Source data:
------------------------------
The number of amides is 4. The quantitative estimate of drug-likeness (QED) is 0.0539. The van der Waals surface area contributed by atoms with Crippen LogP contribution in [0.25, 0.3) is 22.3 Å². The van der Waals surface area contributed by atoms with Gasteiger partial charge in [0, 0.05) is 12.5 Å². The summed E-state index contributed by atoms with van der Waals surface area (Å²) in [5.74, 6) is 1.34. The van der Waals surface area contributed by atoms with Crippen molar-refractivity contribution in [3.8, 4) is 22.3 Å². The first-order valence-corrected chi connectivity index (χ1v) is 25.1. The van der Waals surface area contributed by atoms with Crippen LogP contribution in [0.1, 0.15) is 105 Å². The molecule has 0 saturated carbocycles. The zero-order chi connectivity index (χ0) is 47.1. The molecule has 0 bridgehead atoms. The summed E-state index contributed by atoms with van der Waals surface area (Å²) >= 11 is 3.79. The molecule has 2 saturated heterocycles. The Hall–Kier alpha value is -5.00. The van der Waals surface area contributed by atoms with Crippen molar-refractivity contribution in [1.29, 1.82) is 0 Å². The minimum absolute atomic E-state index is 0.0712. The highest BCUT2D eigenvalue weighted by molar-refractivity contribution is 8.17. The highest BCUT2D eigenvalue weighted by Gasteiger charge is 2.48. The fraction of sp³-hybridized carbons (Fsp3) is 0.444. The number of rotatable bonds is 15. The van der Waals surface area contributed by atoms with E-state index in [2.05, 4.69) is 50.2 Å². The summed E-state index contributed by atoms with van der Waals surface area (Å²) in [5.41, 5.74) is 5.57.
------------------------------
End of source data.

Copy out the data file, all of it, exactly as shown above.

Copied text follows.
The number of amides is 4. The quantitative estimate of drug-likeness (QED) is 0.0539. The van der Waals surface area contributed by atoms with Crippen LogP contribution in [0.25, 0.3) is 22.3 Å². The van der Waals surface area contributed by atoms with Gasteiger partial charge in [0, 0.05) is 12.5 Å². The summed E-state index contributed by atoms with van der Waals surface area (Å²) in [5.74, 6) is 1.34. The van der Waals surface area contributed by atoms with Crippen molar-refractivity contribution in [3.8, 4) is 22.3 Å². The first-order valence-corrected chi connectivity index (χ1v) is 25.1. The van der Waals surface area contributed by atoms with Crippen LogP contribution in [0.1, 0.15) is 105 Å². The molecule has 0 saturated carbocycles. The zero-order chi connectivity index (χ0) is 47.1. The molecule has 0 bridgehead atoms. The summed E-state index contributed by atoms with van der Waals surface area (Å²) >= 11 is 3.79. The molecule has 2 saturated heterocycles. The Hall–Kier alpha value is -5.00. The van der Waals surface area contributed by atoms with Crippen molar-refractivity contribution in [1.29, 1.82) is 0 Å². The minimum absolute atomic E-state index is 0.0712. The highest BCUT2D eigenvalue weighted by molar-refractivity contribution is 8.17. The highest BCUT2D eigenvalue weighted by Gasteiger charge is 2.48. The fraction of sp³-hybridized carbons (Fsp3) is 0.444. The number of rotatable bonds is 15. The van der Waals surface area contributed by atoms with E-state index in [2.05, 4.69) is 50.2 Å². The summed E-state index contributed by atoms with van der Waals surface area (Å²) in [5.41, 5.74) is 5.57.